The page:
• Scarboro Crescent Park- located on Cecil Crescent and due west of Bluffer's Park. Park located on top of bluffs with no access to the water; formerly known as Scarborough Bluffs Park the City of Toronto renamed it as Scarboro Crescent Park to discourage users from attempting to climb down from the location.[13]
  • Scarborough Heights Park: transferred to Metro Toronto in 1960 and later transferred to TRCA
  • South Marine Drive Park
  • Sylvan Park: acquired from private hands by Metro Toronto in 1966 and transferred to TRCA; breakwaters found between this par and Cudia Park
    • Gates Gully: partial beach and berms

See also[edit]

References[edit]

Citations
  1. ^ a b Fairburn 2013.
  2. ^ Hayes 2008, p. 16.
  3. ^ Carter, Chris (October 6, 2005). "A holiday with history". toronto.com. Archived from the original on April 10, 2010. Retrieved September 23, 2007. 
  4. ^ "The Trip to York". Travels with Elizabeth Simcoe. Archives of Ontario. Archived from the original on August 2, 2007. Retrieved September 23, 2007. 
  5. ^ "Scarborough Bluffs". Stay.com. 
  6. ^ Doolittle, Robyn. "Scarborough Bluffs residents left hanging." Thestar.com, 22 Aug. 2008, www.thestar.com/news/gta/2008/08/22/scarborough_bluffs_residents_left_hanging.html.
  7. ^ a b Eyles, N., et al. "Applied Sedimentology in an Urban Environment—the Case of Scarborough Bluffs, Ontario: Canada's Most Intractable Erosion Problem." Geoscience Canada 12.3 (1985).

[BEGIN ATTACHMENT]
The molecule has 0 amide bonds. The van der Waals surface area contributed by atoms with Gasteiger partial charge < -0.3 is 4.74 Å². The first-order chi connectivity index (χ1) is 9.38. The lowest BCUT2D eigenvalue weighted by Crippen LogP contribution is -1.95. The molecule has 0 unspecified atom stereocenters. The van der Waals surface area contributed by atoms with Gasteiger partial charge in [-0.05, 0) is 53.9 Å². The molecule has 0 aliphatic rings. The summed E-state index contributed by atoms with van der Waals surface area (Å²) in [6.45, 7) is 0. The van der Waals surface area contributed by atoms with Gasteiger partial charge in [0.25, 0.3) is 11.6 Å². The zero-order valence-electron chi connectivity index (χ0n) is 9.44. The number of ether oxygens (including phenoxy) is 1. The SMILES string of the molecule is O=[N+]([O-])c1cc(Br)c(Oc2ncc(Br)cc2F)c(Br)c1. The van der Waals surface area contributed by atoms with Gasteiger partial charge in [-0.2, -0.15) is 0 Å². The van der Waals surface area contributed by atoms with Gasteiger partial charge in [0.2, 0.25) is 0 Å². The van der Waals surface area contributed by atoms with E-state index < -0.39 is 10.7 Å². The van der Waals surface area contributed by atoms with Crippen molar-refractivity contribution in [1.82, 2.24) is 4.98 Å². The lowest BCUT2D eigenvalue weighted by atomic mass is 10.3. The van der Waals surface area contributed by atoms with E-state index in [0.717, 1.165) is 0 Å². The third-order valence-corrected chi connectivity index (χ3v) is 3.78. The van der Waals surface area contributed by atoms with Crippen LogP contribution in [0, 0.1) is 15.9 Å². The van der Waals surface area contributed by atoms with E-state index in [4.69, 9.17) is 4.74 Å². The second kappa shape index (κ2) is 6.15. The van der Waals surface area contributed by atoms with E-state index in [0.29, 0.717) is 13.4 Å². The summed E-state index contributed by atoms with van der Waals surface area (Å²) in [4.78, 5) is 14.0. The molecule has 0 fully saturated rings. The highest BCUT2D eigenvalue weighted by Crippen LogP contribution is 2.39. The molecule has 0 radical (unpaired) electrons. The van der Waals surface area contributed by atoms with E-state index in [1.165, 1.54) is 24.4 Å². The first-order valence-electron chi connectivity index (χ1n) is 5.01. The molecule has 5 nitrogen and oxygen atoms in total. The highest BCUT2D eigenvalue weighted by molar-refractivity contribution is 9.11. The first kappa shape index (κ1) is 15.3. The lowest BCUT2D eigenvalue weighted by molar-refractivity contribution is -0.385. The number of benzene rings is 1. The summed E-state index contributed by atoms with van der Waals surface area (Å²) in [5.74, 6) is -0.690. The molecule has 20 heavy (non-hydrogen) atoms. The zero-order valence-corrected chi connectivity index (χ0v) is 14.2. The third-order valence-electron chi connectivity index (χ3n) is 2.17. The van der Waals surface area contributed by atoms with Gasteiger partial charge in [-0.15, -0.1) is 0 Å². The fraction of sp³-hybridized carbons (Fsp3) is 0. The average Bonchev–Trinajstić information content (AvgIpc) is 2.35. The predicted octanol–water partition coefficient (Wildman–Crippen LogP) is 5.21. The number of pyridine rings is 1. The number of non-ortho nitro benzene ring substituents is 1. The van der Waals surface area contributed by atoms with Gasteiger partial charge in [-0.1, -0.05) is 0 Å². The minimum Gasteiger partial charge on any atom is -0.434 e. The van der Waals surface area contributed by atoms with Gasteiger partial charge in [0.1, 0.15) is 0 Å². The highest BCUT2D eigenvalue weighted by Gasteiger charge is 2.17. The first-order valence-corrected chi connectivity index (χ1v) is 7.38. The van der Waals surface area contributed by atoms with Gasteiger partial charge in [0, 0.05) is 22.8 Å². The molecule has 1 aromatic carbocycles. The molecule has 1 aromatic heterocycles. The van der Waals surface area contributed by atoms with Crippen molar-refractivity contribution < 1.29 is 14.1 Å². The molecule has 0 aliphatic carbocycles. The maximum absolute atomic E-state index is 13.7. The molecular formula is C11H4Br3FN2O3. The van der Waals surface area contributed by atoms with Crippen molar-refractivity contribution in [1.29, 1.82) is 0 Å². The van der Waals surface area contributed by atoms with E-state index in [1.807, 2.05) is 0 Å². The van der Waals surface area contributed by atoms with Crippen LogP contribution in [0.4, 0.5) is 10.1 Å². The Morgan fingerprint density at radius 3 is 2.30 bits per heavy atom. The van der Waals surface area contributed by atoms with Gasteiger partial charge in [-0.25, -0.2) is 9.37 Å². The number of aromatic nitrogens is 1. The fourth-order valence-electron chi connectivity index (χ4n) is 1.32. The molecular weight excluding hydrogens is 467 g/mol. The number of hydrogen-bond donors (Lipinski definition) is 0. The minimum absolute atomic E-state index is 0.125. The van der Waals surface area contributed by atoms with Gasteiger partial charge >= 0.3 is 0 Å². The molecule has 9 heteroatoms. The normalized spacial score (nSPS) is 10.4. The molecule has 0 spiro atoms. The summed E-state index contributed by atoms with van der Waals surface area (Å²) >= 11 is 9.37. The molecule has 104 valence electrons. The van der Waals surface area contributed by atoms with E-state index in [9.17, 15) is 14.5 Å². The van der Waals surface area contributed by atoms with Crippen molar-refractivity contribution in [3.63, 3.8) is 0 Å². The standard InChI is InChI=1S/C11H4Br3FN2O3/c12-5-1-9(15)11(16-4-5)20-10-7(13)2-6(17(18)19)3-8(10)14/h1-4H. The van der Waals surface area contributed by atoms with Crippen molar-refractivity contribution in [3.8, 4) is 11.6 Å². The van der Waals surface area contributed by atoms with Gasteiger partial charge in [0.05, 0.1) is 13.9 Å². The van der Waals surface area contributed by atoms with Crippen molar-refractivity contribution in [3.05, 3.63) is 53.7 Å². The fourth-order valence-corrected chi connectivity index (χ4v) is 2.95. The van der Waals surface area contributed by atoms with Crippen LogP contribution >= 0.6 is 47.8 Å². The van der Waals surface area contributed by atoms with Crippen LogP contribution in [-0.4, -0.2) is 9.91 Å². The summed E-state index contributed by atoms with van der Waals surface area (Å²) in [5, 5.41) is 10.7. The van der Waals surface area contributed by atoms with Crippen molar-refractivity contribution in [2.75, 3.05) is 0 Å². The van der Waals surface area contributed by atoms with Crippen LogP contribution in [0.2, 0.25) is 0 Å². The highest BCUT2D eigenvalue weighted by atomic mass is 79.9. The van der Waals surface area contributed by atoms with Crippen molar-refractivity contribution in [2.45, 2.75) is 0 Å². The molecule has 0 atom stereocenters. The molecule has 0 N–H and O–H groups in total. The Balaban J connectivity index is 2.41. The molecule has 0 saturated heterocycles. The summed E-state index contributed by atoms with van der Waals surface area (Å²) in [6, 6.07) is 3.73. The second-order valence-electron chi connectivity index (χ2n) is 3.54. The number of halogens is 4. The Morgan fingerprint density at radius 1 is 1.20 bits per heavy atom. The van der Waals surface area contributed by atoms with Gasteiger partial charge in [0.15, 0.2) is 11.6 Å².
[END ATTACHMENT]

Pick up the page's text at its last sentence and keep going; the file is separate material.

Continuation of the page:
8. ^ Doolittle, Robyn. “Scarborough Bluffs residents left hanging.” Thestar.com, 22 Aug. 2008, www.thestar.com/news/gta/2008/08/22/scarborough_bluffs_residents_left_hanging.html.
  9. ^ Doolittle, Robyn (August 22, 2008). "Scarborough Bluffs residents left hanging". Toronto Star. Torstar. pp. A10. Retrieved August 23, 2008. 
  10. ^ "Getting to Know the Scarborough Waterfront Project - The West Segment." Toronto and Region Conservation (TRCA), 7 July 2017, trca.ca/news/getting-know-scarborough-waterfront-project-west-segment/.
  11. ^ O'Keefe, Lara. "They're not bluffing. TRCA says heed the warning signs at Scarborough Bluffs or get a fine—Beach Metro Community News." Beach Metro Community News, 21 June 2017, www.beachmetro.com/2017/06/21/theyre-not-bluffing-trca-says-heed-warning-signs-scarborough-bluffs-get-fine/.
  12. ^ O'Keefe, Lara. "They're not bluffing. TRCA says heed the warning signs at Scarborough Bluffs or get a fine—Beach Metro Community News." Beach Metro Community News, 21 June 2017, www.beachmetro.com/2017/06/21/theyre-not-bluffing-trca-says-heed-warning-signs-scarborough-bluffs-get-fine/.
  13. ^ Fox, Chris (May 2, 2017). "Scarborough Bluffs Park renamed to avoid confusion with nearby beach". cp24.com. 
Bibliography
  • Hayes, Derek (2008). Historical Atlas of Toronto. Toronto, Ontario: Douglas & McIntyre. 
  • Fairburn, M. Jane (2013). Along the Shore: Rediscovering Toronto's Waterfront Heritage. ECW Press. ISBN 9781770410992. 

External links[edit]